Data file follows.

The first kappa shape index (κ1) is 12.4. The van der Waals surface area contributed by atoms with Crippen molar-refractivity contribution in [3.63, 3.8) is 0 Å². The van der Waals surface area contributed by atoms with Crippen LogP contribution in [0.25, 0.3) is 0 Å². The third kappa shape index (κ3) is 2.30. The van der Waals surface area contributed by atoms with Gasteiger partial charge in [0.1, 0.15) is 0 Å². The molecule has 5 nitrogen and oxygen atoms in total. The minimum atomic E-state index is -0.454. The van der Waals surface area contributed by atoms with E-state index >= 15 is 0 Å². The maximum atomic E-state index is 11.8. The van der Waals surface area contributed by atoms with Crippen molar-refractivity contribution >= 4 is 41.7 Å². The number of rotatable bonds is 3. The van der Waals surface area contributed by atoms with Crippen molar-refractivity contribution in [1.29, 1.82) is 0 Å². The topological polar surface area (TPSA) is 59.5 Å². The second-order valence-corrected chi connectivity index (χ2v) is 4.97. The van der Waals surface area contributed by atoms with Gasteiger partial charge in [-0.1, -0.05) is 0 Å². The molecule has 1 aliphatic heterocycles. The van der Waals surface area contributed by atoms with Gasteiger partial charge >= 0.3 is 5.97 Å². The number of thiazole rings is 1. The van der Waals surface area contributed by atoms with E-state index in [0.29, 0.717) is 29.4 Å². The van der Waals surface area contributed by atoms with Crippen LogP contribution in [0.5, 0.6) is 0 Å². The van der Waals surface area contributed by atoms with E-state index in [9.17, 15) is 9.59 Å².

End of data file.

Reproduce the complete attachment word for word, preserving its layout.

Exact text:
The first kappa shape index (κ1) is 12.4. The van der Waals surface area contributed by atoms with Crippen molar-refractivity contribution in [3.63, 3.8) is 0 Å². The van der Waals surface area contributed by atoms with Crippen LogP contribution in [0.25, 0.3) is 0 Å². The third kappa shape index (κ3) is 2.30. The van der Waals surface area contributed by atoms with Gasteiger partial charge in [0.1, 0.15) is 0 Å². The molecule has 5 nitrogen and oxygen atoms in total. The minimum atomic E-state index is -0.454. The van der Waals surface area contributed by atoms with E-state index >= 15 is 0 Å². The maximum atomic E-state index is 11.8. The van der Waals surface area contributed by atoms with Crippen molar-refractivity contribution >= 4 is 41.7 Å². The number of rotatable bonds is 3. The van der Waals surface area contributed by atoms with Crippen molar-refractivity contribution in [1.29, 1.82) is 0 Å². The topological polar surface area (TPSA) is 59.5 Å². The second-order valence-corrected chi connectivity index (χ2v) is 4.97. The van der Waals surface area contributed by atoms with Gasteiger partial charge in [-0.1, -0.05) is 0 Å². The molecule has 1 aliphatic heterocycles. The van der Waals surface area contributed by atoms with Gasteiger partial charge >= 0.3 is 5.97 Å². The number of thiazole rings is 1. The van der Waals surface area contributed by atoms with E-state index in [0.29, 0.717) is 29.4 Å². The van der Waals surface area contributed by atoms with Crippen LogP contribution in [0.5, 0.6) is 0 Å². The van der Waals surface area contributed by atoms with E-state index in [9.17, 15) is 9.59 Å².